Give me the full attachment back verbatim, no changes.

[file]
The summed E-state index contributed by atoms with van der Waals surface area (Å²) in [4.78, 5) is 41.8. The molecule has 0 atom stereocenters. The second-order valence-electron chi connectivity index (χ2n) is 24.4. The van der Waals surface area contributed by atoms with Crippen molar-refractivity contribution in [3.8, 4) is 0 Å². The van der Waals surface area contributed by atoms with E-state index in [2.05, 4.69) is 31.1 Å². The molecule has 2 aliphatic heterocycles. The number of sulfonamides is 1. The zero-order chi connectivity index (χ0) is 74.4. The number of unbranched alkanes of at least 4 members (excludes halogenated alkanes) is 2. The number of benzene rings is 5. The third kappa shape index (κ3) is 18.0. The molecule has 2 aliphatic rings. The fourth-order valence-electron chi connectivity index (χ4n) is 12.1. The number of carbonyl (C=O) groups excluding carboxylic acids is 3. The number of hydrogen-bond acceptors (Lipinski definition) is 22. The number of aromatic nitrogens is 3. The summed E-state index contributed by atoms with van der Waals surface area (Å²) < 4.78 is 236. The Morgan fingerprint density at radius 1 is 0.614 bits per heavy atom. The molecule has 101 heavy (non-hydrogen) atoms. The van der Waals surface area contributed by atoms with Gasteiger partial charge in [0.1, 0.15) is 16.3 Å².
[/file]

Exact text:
The summed E-state index contributed by atoms with van der Waals surface area (Å²) in [4.78, 5) is 41.8. The molecule has 0 atom stereocenters. The second-order valence-electron chi connectivity index (χ2n) is 24.4. The van der Waals surface area contributed by atoms with Crippen molar-refractivity contribution in [3.8, 4) is 0 Å². The van der Waals surface area contributed by atoms with E-state index in [2.05, 4.69) is 31.1 Å². The molecule has 2 aliphatic heterocycles. The number of sulfonamides is 1. The zero-order chi connectivity index (χ0) is 74.4. The number of unbranched alkanes of at least 4 members (excludes halogenated alkanes) is 2. The number of benzene rings is 5. The third kappa shape index (κ3) is 18.0. The molecule has 2 aliphatic rings. The fourth-order valence-electron chi connectivity index (χ4n) is 12.1. The number of carbonyl (C=O) groups excluding carboxylic acids is 3. The number of hydrogen-bond acceptors (Lipinski definition) is 22. The number of aromatic nitrogens is 3. The summed E-state index contributed by atoms with van der Waals surface area (Å²) < 4.78 is 236. The Morgan fingerprint density at radius 1 is 0.614 bits per heavy atom. The molecule has 101 heavy (non-hydrogen) atoms. The van der Waals surface area contributed by atoms with Gasteiger partial charge in [0.1, 0.15) is 16.3 Å².